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Australia 2005
Directed by
John Hillcoat
104 minutes
Rated MA

Reviewed by
Bernard Hemingway
3.5 stars

The Proposition

The Proposition is a persuasive, engaging film but it is not as good as most critics would have you believe.This is because Nick Cave’s script doesn’t quite take it beyond its generic parameters.

The story is set in Australia during the late 1800s. Captain Morris Stanley (Ray Winstone) who has been brought from England to bring order to the lawless land is in pursuit of the three Burns brothers who recently murdered a family of settlers. When he captures two of them, Charlie (Guy Pearce), and Mikey (Richard Wilson) he offers Charlie freedom for himself and his slow-witted brother if Charlie will find and kill Arthur (Danny Huston), the eldest brother and ring-leader.  If not, he will hang Mikey on Christmas Day in nine days hence.

To his credit, Cave, best-known as a song-writer of Biblically-portenteous songs (one of his most-admired  albums is called ‘Murder Ballads’) endows his characters with contradictory qualities. Captain Stanley initially appears to be a sadistic bully (some might think of Gene Hackman’s sheriff in 1992’s Unforgiven) but he is devoted to his wife (Emily Watson) and believes so entirely in his civilizing mission that it is undermining his health.  Charlie, cornered by Stanley’s proposition is torn between irreconcilable obligations to his brothers whilst Arthur is a psychopath but nevertheless an intelligent and exceptionally well-read one.  Adding to the mix are more straightforward characters such as David Wenham’s mayor (a real sadist), John Hurt’s Shakespearean reprobate and Tom Budge’s nasty little henchman.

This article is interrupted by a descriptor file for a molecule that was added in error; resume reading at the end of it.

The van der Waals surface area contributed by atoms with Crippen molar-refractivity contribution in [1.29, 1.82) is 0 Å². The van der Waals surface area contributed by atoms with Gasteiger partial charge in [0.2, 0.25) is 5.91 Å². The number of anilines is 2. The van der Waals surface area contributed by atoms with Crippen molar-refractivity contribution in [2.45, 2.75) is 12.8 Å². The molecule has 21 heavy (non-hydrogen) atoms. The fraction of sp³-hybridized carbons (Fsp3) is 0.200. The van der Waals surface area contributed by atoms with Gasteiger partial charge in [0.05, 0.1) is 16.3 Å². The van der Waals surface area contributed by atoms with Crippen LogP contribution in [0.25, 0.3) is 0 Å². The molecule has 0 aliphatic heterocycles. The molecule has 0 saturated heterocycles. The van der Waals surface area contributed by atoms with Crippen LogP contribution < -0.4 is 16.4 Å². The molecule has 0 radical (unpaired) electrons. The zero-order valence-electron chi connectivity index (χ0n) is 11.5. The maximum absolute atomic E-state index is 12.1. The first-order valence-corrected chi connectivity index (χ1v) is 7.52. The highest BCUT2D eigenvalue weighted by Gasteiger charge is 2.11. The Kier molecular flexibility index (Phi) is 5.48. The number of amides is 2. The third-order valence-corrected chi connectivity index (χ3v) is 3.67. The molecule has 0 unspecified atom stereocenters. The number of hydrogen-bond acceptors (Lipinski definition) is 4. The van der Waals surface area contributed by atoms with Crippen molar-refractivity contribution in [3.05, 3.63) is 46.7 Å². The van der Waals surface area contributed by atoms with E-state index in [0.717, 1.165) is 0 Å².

The story of how all the characters interconnect in Australia’s arid colonial Outback is a compelling one particularly thanks to Benoît Delhomme superb cinematography,  Chris Kennedy’s telling production design and John Hillcoat’s robust directing nevertheless it doesn’t completely convince. This, I would hazard a guess, is principally because the character of Charlie isn’t given enough attention and as he is the main protagonist this leaves the film with a certain hollowness at its centre. Compare Charlie with Captain Willard in Apocalypse Now (1979), as both men on a mission to terminate a renegade who has gone beyond the pale of civilization, and you see how little we understand of Pearce’s Charlie.

As we briefly see Noah Taylor in the shoot-out which effectively opens the film, but never again, perhaps there was more of Charlie’s story that got left on the cutting room floor.  As it is we don’t know why or how he became an outlaw, what he has done and why and when he has split from Arthur’s rabid gang. The implication is because of some kind of moral revulsion. But whether this was before or after the rape and murder of the settlers we are not told (one leans to “before” in order to establish Charlie’s inherent sense of decency).

Also problematical is that as we have seen from their previous collaboration Ghosts… of the Civil Dead (1989) Cave and Hillcoat have a taste for graphic violence which they indulge here to unnecessary excess. Distancing themselves from this, something which is done very effectively with Watson’s character, would have given the film a greater sense of credibilty.  

There is much to admire In The Proposition despite the fact that it falls somewhat short of being entirely endorsable.

FYI: It is a pity that Cave and Hillcoat couldn't have benefitted from The Assassination Of Jesse James By The Coward Robert Ford  (2007) for which Cave and Ellis would also do the music with its telling mix of genre entertainment and psychological insight.




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